## chi-squared tests

Consider a set of 10 measurements of leaf-size:
{*x*_{1}, *x*_{2}, ..., *x*_{10}}.
where *x*_{1} is the size of the first leaf, etc.
According to some expert, leaf sizes are supposed to be "normally"
distributed with mean µ and standard deviation .
Knowing all these numbers you could now calculate the quantity
known as chi-square: .

where in this case there are 10 *x* values,
so *k*=10. (This formula says: find how each *x* deviates
from the mean µ, square each difference, add up all the squared-differences
and divide by the standard deviation squared.) More general versions
of this formula would allow different means and standard deviations
for each measurement.

Roughly speaking we expect the measurements to deviate from the mean
by the standard deviation, so: |(*x*_{i}-µ)| is about
the same thing as . Thus in calculating chi-square
we'd end up adding up 10 numbers that would be near 1. More
generally we expect to approximately
equal *k*, the number of data points. If chi-square is
"a lot" bigger than expected something is wrong. Thus one purpose
of chi-square is to compare observed results with expected results
and see if the result is likely.

*X*^{2}: a version of to test expected distribution

Click here to calculate *X*^{2}
In biology the most common application for chi-squared is in
comparing observed counts of particular cases to the expected counts.
For example, the willow tree (*Salix*) is dioecious, that is,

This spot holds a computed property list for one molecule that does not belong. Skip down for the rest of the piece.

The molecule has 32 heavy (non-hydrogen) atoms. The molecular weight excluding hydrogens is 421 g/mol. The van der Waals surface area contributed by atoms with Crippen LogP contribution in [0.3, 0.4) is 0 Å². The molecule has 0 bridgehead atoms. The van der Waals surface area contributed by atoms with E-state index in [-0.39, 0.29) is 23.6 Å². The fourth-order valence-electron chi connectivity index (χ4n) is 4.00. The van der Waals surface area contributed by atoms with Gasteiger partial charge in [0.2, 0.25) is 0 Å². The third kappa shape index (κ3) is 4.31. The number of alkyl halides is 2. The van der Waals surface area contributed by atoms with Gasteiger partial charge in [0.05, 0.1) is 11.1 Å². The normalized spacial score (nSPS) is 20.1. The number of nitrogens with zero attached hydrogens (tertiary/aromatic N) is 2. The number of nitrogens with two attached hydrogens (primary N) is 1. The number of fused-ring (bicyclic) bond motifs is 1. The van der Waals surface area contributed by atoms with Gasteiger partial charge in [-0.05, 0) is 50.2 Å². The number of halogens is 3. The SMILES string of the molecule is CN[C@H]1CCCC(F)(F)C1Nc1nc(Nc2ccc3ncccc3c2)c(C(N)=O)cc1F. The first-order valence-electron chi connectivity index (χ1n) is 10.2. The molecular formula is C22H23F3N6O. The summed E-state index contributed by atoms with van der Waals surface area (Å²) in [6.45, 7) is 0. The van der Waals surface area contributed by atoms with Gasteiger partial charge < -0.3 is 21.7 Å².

like people (and unlike most plants) a willow tree will have just
male or female sex organs. One might expect that half of the willows
are male and half female. If you examine *N* willow trees
and count that *x*_{1} of them are male and
*x*_{2} of them are female, you will probably
not find that exactly *x*_{1}=½*N* and
*x*_{2}=½*N*. Is the difference
significant enough to rule out the 50/50 hypothesis? We could
almost calculate the chi-squared, but we don't know the standard
deviation for each count. Never fear: most counts are distributed
according to the Poisson distribution, and as such the standard deviation
equals the square root of the expected count. Thus we can
calculate *X*^{2}:

In our simple willow example there are just two cases so *k*=2,
and the expected results are: *E*_{1}=½*N* and
*E*_{2}=½*N*. Note that the *E*_{i}
are generally not whole numbers even though the counts *x*_{i}
must be whole numbers. If there were more cases (say *k* cases),
we would need to know the probability *p*_{i} for each case
and then we could calculate each
*E*_{i}=*p*_{i}*N*, where *N*
is determined by finding the total of the counts:

Finally it should be noted that the technical differences
between a Poisson distribution and a normal distribution cause
problems for small *E*_{i}. As a rule of thumb,
avoid using *X*^{2} if any *E*_{i}
is less than 5. If *k* is large this technical difficulty
is mitigated.